The future of international criminal law will be discussed at “Legacy of Justice: the Military Tribunal and International Criminal Law” at the Holocaust and Humanity Center at 6p.m. Wednesday, June 19.
The discussion will feature David M. Crane, founding chief prosecutor International War Crimes Tribunal for West Africa, and Greg Peterson, co-founder of the Robert H. Jackson Center.
A reception beings at 5 p.m., and there will be museum previews, and a special galley talk sponsored by Xavier University.
“The wrongs, which we seek to condemn and punish, have been so calculated, so malignant, and so devastating, that civilization cannot tolerate their being ignored, because it cannot survive their being repeated,” Jackson said.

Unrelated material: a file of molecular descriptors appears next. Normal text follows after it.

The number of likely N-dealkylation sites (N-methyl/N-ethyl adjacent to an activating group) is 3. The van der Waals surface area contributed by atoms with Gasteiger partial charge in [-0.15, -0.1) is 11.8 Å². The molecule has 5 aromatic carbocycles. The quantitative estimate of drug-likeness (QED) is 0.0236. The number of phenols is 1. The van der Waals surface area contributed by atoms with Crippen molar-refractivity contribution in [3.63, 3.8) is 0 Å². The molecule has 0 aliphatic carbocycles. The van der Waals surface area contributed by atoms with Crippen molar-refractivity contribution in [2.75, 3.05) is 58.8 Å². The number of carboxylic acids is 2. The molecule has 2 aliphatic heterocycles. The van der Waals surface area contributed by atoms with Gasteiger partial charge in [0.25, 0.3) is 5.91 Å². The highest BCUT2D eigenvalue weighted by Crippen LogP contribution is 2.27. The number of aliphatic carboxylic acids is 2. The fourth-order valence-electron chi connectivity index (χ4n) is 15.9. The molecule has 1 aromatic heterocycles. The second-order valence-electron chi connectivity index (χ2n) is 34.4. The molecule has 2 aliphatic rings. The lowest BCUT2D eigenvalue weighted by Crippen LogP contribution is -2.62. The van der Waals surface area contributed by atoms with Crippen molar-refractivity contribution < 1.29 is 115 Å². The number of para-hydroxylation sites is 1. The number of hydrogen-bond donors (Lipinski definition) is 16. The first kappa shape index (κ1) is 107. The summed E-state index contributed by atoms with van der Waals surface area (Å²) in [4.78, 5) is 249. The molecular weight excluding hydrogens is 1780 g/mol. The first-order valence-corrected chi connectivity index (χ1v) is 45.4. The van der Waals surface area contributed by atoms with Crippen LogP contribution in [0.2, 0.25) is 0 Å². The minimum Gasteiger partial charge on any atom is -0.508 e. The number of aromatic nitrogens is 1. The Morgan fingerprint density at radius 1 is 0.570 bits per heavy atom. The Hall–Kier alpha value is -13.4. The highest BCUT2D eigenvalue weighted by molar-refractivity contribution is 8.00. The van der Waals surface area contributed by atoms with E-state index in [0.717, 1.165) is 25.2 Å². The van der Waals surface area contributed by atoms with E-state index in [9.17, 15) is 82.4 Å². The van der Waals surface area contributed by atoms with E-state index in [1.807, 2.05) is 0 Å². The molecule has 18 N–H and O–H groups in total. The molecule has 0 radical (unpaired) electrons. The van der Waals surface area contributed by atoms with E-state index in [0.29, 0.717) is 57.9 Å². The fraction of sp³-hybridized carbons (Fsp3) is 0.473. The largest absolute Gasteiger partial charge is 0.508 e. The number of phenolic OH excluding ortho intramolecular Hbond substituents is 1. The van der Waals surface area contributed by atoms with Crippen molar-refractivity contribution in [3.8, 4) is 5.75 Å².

At the end of the Holocaust gallery at HHC, this quote is included in the Judgement exhibit. Jackson is clear about the reasons for the trials, as a clear warning to future perpetrators that they will be prosecuted for their crimes.
Over the last several years there have likely been the last of the remaining trials for prosecuting Nazi’s in criminal court. There are debates if these trials are necessary.
Beyond the Holocaust, other perpetrators have been brought to trial to be prosecuted for war crimes, and crimes against humanity, even some for genocide. The process is not easy, prosecutors work for many years bringing perpetrators to court, with trials lasting for years.